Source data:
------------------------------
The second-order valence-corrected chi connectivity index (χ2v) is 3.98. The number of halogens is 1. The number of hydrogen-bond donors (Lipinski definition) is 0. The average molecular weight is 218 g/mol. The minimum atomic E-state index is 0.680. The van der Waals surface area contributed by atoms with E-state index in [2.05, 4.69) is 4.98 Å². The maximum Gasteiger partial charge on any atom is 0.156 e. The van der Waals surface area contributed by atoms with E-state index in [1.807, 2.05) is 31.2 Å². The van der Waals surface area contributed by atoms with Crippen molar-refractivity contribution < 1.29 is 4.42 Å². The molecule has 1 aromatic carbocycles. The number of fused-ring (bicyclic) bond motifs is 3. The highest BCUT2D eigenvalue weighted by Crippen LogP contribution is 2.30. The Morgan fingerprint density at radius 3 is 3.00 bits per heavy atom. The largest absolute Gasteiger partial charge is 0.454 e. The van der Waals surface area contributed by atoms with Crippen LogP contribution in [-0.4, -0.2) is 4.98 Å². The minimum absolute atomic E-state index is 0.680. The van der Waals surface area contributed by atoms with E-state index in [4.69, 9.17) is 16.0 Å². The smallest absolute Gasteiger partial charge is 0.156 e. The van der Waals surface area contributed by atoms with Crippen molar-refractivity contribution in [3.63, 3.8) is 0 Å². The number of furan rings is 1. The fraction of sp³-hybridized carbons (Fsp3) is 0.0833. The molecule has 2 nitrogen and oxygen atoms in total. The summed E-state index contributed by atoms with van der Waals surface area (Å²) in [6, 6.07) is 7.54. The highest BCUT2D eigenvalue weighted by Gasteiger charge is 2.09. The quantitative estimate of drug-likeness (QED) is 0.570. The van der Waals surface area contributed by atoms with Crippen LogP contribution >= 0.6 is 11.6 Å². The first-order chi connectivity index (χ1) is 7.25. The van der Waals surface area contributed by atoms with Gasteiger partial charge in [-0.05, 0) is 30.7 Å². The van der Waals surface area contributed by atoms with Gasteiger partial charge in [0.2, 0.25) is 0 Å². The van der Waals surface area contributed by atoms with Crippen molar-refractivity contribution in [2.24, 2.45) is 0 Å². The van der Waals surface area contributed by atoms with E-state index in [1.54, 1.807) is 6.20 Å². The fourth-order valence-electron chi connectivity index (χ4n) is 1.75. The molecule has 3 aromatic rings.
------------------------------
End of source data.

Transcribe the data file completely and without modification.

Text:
The second-order valence-corrected chi connectivity index (χ2v) is 3.98. The number of halogens is 1. The number of hydrogen-bond donors (Lipinski definition) is 0. The average molecular weight is 218 g/mol. The minimum atomic E-state index is 0.680. The van der Waals surface area contributed by atoms with E-state index in [2.05, 4.69) is 4.98 Å². The maximum Gasteiger partial charge on any atom is 0.156 e. The van der Waals surface area contributed by atoms with E-state index in [1.807, 2.05) is 31.2 Å². The van der Waals surface area contributed by atoms with Crippen molar-refractivity contribution < 1.29 is 4.42 Å². The molecule has 1 aromatic carbocycles. The number of fused-ring (bicyclic) bond motifs is 3. The highest BCUT2D eigenvalue weighted by Crippen LogP contribution is 2.30. The Morgan fingerprint density at radius 3 is 3.00 bits per heavy atom. The largest absolute Gasteiger partial charge is 0.454 e. The van der Waals surface area contributed by atoms with Crippen LogP contribution in [-0.4, -0.2) is 4.98 Å². The minimum absolute atomic E-state index is 0.680. The van der Waals surface area contributed by atoms with E-state index in [4.69, 9.17) is 16.0 Å². The smallest absolute Gasteiger partial charge is 0.156 e. The van der Waals surface area contributed by atoms with Crippen molar-refractivity contribution in [3.63, 3.8) is 0 Å². The number of furan rings is 1. The fraction of sp³-hybridized carbons (Fsp3) is 0.0833. The molecule has 2 nitrogen and oxygen atoms in total. The summed E-state index contributed by atoms with van der Waals surface area (Å²) in [6, 6.07) is 7.54. The highest BCUT2D eigenvalue weighted by Gasteiger charge is 2.09. The quantitative estimate of drug-likeness (QED) is 0.570. The van der Waals surface area contributed by atoms with Crippen LogP contribution >= 0.6 is 11.6 Å². The first-order chi connectivity index (χ1) is 7.25. The van der Waals surface area contributed by atoms with Gasteiger partial charge in [-0.05, 0) is 30.7 Å². The van der Waals surface area contributed by atoms with Gasteiger partial charge in [0.2, 0.25) is 0 Å². The van der Waals surface area contributed by atoms with Crippen molar-refractivity contribution in [2.24, 2.45) is 0 Å². The van der Waals surface area contributed by atoms with E-state index in [1.54, 1.807) is 6.20 Å². The fourth-order valence-electron chi connectivity index (χ4n) is 1.75. The molecule has 3 aromatic rings.